In the prior technique, the contact regions between the external leads 12 and the raised contacts 14 are the same in all the positions of the bonded couples. Thus the bonded couples are not strong at the corner of the heatable tip 16 of the bonding tool 15 because of the above reason. To resolve the above problems, the electrical resistance heating current employed within the bonding tool 15 can be maximized to establish a stable bond thereof even at the corners. However, overheating is produced in the remaing bonded couples, especially at the center of the semiconductor chip, whereby the Av -Sn eutectic is highly developed to an undesirable extent at the center of the semiconductor chip. The external lead 12 is thus short-circuited to the semiconductor pellet 13.
FIGS. 3 through 5 show the improved semiconductor device manufacture through the above bonding system of the present invention. Desirable semiconductor circuits are included within a semiconductor pellet 20. Raised contacts 21A and 21B are installed on the semiconductor pellet 20 engage with to external leads 22, respectively. The external leads 22 are formed through the use of a metallic thin film in a predetermined pattern on the surface of the insulating plate 10 such as a polyimide flexible film or a ceramic substrate. The raised contacts 21A, 21B and the external leads 22 correspond to each other. The Av -Sn eutectic is provided for bonding the raised contacts 21A, 21B and the external leads 22, when the raised contacts 21A, 21B are gold-covered or made of gold and the external leads 22 are tin plated copper leads.
The raised contacts 21A is larger than the remaining raised contacts 21B, said raised contacts 21A corresponding to the corner of the heatable tip 16 of the bonding tool 15. All of the external leads 22 have the same sizes. Bonding is achieved by applying a predetermined electrical resistance heating current to the heatable tip 16 of the bonding tool 15 after confronting the raised contacts 21A, 21B to the external leads 22. The strong connections between the external leads 22 and the raised contacts 21A are established due to the large size of the raised contacts 21A, even though the raised contacts 21A are in contact with the peripheral portion of the bonding tip 16.
Attention is directed to FIG. 4 showing another embodiment of the present invention, wherein the external leads 22A corresponding to the corner of the heatable tip 16 are longer thereby providing a greater contact, when compared to the remaining external leads 22B, and the raised contacts 21 formed on the semiconductor pellet 20 are similar in size to the other contacts. The external leads 22A are in the shape of a Latin cross.
Further attention is directed to FIG. 5 showing still another embodiment of the present invention, wherein the external leads and the raised contacts are varied depending on the position thereof. An external lead 32A corresponding to the corner of the heatable tip 16 is larger than an external lead 32B. The external lead 32B is larger than an external lead 32C. A raised contact 31A formed on the semiconductor pellet 20 is associated with the external lead 32A. Raised contacts 31B and 31C are associated with the external leads 32B and 32C, respectively. The raised contact 31A is larger than the raised contact 31B, which is larger than the raised contact 31C.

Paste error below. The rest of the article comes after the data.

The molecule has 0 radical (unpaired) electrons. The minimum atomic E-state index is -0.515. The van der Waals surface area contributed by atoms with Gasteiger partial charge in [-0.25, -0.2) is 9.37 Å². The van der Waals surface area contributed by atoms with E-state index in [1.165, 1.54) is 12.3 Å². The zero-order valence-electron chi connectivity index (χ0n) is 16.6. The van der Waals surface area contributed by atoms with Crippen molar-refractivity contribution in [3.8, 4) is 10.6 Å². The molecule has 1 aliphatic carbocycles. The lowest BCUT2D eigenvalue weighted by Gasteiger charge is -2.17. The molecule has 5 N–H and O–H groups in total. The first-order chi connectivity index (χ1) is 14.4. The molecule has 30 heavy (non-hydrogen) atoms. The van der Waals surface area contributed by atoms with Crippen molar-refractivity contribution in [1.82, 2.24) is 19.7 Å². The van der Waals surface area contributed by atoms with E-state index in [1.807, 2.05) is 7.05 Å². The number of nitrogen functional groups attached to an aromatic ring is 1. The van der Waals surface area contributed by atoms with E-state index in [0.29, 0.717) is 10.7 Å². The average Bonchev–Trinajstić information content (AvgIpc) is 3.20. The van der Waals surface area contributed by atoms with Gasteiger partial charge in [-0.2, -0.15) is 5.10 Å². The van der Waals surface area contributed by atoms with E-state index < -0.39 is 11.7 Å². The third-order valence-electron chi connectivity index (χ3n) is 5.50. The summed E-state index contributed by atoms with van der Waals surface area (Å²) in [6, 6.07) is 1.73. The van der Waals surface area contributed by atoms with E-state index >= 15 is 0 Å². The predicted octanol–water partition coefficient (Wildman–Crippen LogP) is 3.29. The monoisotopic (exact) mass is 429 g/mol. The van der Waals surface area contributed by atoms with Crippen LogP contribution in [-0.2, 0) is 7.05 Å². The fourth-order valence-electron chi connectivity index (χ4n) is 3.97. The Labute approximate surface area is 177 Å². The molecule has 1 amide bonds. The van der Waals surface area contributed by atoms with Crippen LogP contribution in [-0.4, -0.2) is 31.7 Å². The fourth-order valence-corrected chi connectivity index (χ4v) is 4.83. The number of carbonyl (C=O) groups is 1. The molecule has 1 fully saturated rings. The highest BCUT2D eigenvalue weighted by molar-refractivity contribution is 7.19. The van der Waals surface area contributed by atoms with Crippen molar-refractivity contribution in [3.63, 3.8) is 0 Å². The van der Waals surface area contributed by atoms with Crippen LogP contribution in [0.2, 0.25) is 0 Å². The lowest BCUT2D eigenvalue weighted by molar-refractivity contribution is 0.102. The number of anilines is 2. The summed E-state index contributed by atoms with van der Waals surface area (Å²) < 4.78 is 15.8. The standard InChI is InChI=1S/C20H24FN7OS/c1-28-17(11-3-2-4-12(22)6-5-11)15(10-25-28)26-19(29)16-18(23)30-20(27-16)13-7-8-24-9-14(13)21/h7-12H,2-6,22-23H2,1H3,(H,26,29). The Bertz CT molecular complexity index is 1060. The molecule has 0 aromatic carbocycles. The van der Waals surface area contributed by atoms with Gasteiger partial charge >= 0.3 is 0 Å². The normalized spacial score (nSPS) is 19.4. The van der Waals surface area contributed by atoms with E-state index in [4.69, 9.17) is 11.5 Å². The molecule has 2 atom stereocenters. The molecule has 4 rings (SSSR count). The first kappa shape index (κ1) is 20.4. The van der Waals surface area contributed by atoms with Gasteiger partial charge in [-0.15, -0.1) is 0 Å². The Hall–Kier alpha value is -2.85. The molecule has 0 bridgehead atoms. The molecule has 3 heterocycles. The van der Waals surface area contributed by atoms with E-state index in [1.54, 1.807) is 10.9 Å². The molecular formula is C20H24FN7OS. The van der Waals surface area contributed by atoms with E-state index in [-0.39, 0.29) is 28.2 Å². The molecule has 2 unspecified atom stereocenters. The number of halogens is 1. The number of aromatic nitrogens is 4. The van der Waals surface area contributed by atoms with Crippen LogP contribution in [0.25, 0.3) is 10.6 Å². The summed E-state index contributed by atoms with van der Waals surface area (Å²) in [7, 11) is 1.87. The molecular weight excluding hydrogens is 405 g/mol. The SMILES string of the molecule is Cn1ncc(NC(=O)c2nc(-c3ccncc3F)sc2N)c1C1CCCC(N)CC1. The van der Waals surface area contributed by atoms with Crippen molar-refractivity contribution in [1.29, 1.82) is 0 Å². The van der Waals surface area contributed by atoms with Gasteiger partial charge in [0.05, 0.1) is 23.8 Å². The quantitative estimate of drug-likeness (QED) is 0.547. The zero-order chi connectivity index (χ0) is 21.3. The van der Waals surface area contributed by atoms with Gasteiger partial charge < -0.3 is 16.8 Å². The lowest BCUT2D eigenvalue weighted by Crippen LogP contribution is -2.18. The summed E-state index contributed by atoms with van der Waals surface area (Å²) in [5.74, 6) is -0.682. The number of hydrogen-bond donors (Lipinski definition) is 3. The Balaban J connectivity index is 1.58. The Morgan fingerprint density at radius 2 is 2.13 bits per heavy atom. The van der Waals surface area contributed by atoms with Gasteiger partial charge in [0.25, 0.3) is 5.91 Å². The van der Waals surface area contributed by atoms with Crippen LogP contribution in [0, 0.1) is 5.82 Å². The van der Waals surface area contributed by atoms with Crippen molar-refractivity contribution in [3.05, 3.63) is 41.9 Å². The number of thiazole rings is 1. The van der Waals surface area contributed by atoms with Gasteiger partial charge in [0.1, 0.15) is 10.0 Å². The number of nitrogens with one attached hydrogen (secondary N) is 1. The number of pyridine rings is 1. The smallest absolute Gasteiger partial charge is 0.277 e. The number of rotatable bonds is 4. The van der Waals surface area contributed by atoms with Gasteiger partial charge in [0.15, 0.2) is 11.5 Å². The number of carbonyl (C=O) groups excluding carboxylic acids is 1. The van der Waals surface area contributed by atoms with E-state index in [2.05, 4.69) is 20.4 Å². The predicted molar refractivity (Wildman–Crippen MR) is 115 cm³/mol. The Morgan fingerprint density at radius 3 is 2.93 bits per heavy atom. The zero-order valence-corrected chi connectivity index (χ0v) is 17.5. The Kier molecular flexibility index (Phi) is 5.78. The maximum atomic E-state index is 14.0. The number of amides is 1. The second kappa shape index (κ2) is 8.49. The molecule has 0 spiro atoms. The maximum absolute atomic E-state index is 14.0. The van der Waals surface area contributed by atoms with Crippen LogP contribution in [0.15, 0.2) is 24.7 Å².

It is apparent that the external leads 22A, 32A, and 32B and the raised contacts 21A, 31A and 31B can be shaped in any form. Also metallic plates such as lead frames, can be utilized for the external leads rather than the above-finger-like leads.
The invention being thus described, it will be obvious that the same may be varied in many ways. Such variations are not to be regarded as a departure form the spirit and scope of the invention, and all such modifications are intended to be included within the scope of the following claims.
|Cited Patent||Filing date||Publication date||Applicant||Title|
|US3374537 *||22 Mar 1965||26 Mar 1968||Philco Ford Corp||Method of connecting leads to a semiconductive device|
|US3689803 *||30 Mar 1971||5 Sep 1972||Ibm||Integrated circuit structure having a unique surface metallization layout|
|US3707655 *||9 Sep 1970||26 Dec 1972||Philips Corp||A semiconductor device having pairs of contact areas and associated supply conductor points of attachment in a preferred arrangement|
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|US3871015 *||14 Aug 1969||11 Mar 1975||Ibm||Flip chip module with non-uniform connector joints|
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|2||Electronics, Film Carrier Technique Automates the Packaging of IC Chips; by Grossman; pp. 89-95, May 1974.|
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|Citing Patent||Filing date||Publication date||Applicant||Title|
|US4795077 *||23 May 1988||3 Jan 1989||Motorola Inc.||Bonding method and apparatus|
|US4948030 *||30 Jan 1989||14 Aug 1990||Motorola, Inc.||Bond connection for components|
|US5338973 *||1 Nov 1993||16 Aug 1994||Nec Corporation||Carrier for film carrier type semiconductor device|
|US5455460 *||6 Jan 1994||3 Oct 1995||Mitsubishi Denki Kabushiki Kaisha||Semiconductor device having complimentary bonding pads|
|US5907187 *||14 Jul 1995||25 May 1999||Kabushiki Kaisha Toshiba||Electronic component and electronic component connecting structure|
|WO1990008616A1 *||9 Jan 1990||9 Aug 1990||Motorola Inc||Improved bond connection for components|
|U.S. Classification||257/786, 257/E21.509, 228/180.21, 257/737, 257/668|
|International Classification||H01L21/60, H01L21/603|
|Cooperative Classification||H01L24/79, H01L24/50, H01L2924/01322, H01L2924/01029, H01L2924/01082, H01L2924/01079, H01L2924/15787|
|European Classification||H01L24/50, H01L24/79|